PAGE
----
Biodiesel company eyes Miami River for plant, first phase could get under way by summer 2009
By Risa Polansky
As talk of alternative energy sources has taken center stage both locally and nationally, with Congress having expanded expanding off-shore drilling to free the US from dependence on foreign oil, a biodiesel company is eyeing the Miami River for a new production plant.
The first phase of the project, expected to be operating by the end of next summer, could yield 15 million gallons of production a year, said Steven Karpel, chief operating officer of Biomix Energy Corp.
The completed facility, an estimated $40 million to $50 million investment, is expected to produce 30 million gallons annually beginning in 2011, he said.
The company is in the process of securing a three-acre site on the river and an official OK from Miami-Dade County's Department of Environmental Resources Management, as well as planning and zoning officials.
A zoning change may be needed for the industrial property at 3300 NW North River Drive, Biomix officials told Miami River Commission members last month.
The commission, which serves as the official clearinghouse for public policy and projects related to the river, was short of a quorum and did not vote on the project.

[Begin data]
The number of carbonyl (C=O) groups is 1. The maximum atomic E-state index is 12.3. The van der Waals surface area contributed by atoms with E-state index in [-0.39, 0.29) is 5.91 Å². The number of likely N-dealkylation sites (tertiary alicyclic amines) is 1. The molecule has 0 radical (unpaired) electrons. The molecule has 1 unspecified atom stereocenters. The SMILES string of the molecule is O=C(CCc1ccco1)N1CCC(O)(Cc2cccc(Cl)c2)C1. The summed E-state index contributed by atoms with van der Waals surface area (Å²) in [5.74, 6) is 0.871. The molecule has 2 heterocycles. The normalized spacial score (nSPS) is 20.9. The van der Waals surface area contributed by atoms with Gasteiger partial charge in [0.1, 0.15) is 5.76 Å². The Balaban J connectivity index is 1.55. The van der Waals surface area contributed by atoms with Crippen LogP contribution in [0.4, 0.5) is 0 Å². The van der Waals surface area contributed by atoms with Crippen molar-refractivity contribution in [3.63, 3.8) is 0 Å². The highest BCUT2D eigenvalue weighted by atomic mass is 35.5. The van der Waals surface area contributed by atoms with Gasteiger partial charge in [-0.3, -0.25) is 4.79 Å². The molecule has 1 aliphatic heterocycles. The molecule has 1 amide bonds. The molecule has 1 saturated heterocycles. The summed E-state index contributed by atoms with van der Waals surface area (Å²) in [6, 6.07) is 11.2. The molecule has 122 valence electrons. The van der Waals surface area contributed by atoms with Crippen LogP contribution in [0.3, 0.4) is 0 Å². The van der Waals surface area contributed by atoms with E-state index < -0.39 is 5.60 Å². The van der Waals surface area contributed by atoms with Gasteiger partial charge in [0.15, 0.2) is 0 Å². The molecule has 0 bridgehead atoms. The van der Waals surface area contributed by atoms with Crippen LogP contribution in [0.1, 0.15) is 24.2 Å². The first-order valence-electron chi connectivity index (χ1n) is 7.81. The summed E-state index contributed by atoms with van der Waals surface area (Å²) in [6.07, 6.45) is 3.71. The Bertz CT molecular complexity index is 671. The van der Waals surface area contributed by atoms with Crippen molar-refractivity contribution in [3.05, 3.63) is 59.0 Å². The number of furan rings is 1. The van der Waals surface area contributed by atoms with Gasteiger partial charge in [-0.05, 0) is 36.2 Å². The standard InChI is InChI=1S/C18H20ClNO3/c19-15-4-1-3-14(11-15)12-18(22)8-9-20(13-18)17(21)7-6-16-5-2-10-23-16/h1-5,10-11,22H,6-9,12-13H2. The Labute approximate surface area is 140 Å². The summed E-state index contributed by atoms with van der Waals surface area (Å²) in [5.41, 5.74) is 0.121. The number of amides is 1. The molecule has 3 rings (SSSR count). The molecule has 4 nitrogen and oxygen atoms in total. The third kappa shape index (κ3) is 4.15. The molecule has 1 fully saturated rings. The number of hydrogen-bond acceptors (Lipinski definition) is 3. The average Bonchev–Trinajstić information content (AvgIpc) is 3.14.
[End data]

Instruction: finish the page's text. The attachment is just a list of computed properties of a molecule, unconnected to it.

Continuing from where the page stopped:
Its Urban Infill Working Group gave it a favorable recommendation in August but plans to return to the issue if the zoning change — from one degree of industrial to another — is needed, meeting minutes say.
"Everything seems to be falling in place," Mr. Karpel said.
The project could come in the form of open-air equipment or a less than 15,000-square-foot warehouse, he said. It "would be the first, or at least the largest, [facility of its kind] in Southeast Florida."
The riverfront location is to provide ease in bringing in raw material, as well as potentially transporting the finished product, he said.
The river commission meeting minutes show that the facility's proposed waterfront location on the Miami River would "significantly reduce transportation costs of materials and biodiesel."
Without water access, every 10 million gallons of biodiesel fuel produced would require 2,400 truck trips.
On the other hand, it would take only 25 barge or ship trips from a Miami River facility, the minutes say.
Once complete, the plant could provide directly about 60 jobs, as well as ancillary employment for transport, Mr. Karpel said.
"It can have a larger impact than just what we produce."
Biodiesel works like diesel fuel but is made from raw materials organic in nature, such as plant oils.
"It's a cleaner-burning fuel," he said, and emits 78-80% less greenhouse gas than diesel.
Off-shore drilling — one means of becoming independent of foreign oil — has created a political buzz recently, both on the national and local stages.
Biodiesel is seen as an alternative fuel that could help push the US toward energy independence without increasing drilling.
County commissioners at a Budget and Finance Committee meeting last month debated the drilling issue, some concerned that drilling off the Florida shore would threaten the tourism industry.
The more we drill, the less we'll consider alternative fuels, Commissioner José "Pepe" Diaz said.
Biodiesel can be used by shipping vessels, public transportation vehicles, companies with vehicle fleets and a variety of other clients.
"We have several interested parties that want to buy," Mr. Karpel said.
The plant would create a minor amount of non-toxic wastewater, but it would be contained in on-site storage.